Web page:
Everything you always wanted to know about sacks…but were afraid to ask

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Series Details Vol.7, No.36, 4.10.01, p15
Publication Date 04/10/2001
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Date: 04/10/01

By Peter Chapman

  • QUESTION: How many EU postal staff work for the old post offices across the 15 member states? ANSWER: About 1.2 million.
  • QUESTION: Are their jobs at risk from liberalisation? ANSWER: The European Commission says not - at least not all of them. It says traditional operators have shed 0.4 of their work-force annually due to modernisation and restructuring. Moreover, 400,000 work in the private sector. Liberalisation would add thousands to that number, it claims.
  • JARGON USED: `Reserved area` MEANS: This is the part of the market that post offices have a monopoly on to guarantee a 'universal service' (see below). The present post directive says the reserved area should cover items weighing no more than 350 grams. Some member states already have lower limits.
  • QUESTION: What difference does a few grams make? ANSWER: Not a lot, says the private sector. Internal Market Commissioner Frits Bolkestein wants to reduce the 350-gram threshold to 50 grams. But pro-liberalisers say this apparently huge reduction would only open up to competition an area worth 22.9 of post office revenues from the reserved area.

Put another way, 77.1 of post offices' revenue from the reserved area is for letters weighing 50 grams or less. A cut in the monopoly to 100 or 150 grams, as seems more likely, would have even less impact, pro-liberalisers say.

Critics of liberalisation say the lost revenue would jeopardise the universal service and lead to more job losses.

  • JARGON USED: `Universal service`, MEANS: The concept that anyone anywhere has the right to send and receive a letter, even if they live in a remote part of a country where the costs of delivery outstrip by far the revenue from stamps purchased to send items. Universal service providers at present are the national post offices.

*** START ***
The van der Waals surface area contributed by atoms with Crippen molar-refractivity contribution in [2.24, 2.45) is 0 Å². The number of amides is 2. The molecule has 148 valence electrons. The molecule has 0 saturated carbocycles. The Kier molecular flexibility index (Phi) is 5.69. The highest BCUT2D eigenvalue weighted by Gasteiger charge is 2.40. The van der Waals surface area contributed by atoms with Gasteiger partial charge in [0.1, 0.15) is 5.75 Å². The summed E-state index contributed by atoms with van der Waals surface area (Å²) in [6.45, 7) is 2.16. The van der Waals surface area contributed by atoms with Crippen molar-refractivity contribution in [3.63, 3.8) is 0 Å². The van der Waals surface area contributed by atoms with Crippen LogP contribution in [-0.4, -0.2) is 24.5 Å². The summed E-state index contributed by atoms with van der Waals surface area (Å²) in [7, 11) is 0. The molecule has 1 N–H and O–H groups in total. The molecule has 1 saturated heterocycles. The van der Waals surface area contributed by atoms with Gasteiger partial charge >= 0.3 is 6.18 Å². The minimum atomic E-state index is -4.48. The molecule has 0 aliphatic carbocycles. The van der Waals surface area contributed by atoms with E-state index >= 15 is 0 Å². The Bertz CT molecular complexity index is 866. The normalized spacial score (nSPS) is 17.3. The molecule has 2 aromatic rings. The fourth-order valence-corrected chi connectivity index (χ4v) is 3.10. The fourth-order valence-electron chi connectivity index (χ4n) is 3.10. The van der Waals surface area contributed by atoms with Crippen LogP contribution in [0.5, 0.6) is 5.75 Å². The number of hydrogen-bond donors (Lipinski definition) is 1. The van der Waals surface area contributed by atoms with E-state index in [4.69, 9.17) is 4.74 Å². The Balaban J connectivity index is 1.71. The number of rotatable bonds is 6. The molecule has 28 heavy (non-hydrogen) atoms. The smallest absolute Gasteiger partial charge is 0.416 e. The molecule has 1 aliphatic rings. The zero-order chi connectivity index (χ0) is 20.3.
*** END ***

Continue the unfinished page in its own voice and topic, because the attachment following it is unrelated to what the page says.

• QUESTION: Is the universal service all loss-making? ANSWER: The Commission says an average of 5

of universal service deliveries are unprofitable. In fact, postal operators make three-quarters of their revenue from their universal service monopoly.

Critics say more and better studies are needed, showing how further liberalisation would affect the market.

  • JARGON USED: `Cross-border mail` MEANS: Confusingly, this is split into incoming and outgoing. The Commission wants to open outgoing mail fully and open up incoming to the same extent as normal letters. But what does that mean?

Think of outgoing and incoming as two halves of the process. Outgoing is the collection of letters in a country, say France, destined for, say, Germany. Incoming is the other half - delivery to the final destination within the borders of the destination country. Liberalising outgoing cross-border letters would mean anyone could collect outgoing cross-border letters in France, destined for Germany.

The letters would then be sent to the German border and delivered to their final destination by the local post office, in this case Deutsche Post. At this stage they are deemed incoming letters. But, since Bolkestein wants to cut the reserved area to 50 grams, companies would be able to offer a 'start-to-finish' service for letters and small packets above that weight if his proposals become law.

  • JARGON USED: `Direct mail` MEANS: Often unfairly referred to as junk mail. This sector, which now competes with other media such as the internet, could represent one of the most innovative parts of the market. But the direct marketing lobby claims restrictions in competition are stifling its attempts to grab new customers.
  • JARGON USED: `Special services` MEANS: These are features such as electronic tracking and guaranteed delivery times that make a service stand out from ordinary post. Pro-liberalisers want this sector totally opened, but critics, such as Italy, fear it would essentially be full market opening through the back door.
  • JARGON USED: `Final date` MEANS: Pro-liberalisers say a final date for full market opening is more important than an interim lowering of the reserved area. They say a final date, say 2009, would give operators the certainty to invest.

Article forms part of a special report on postal liberalisation.

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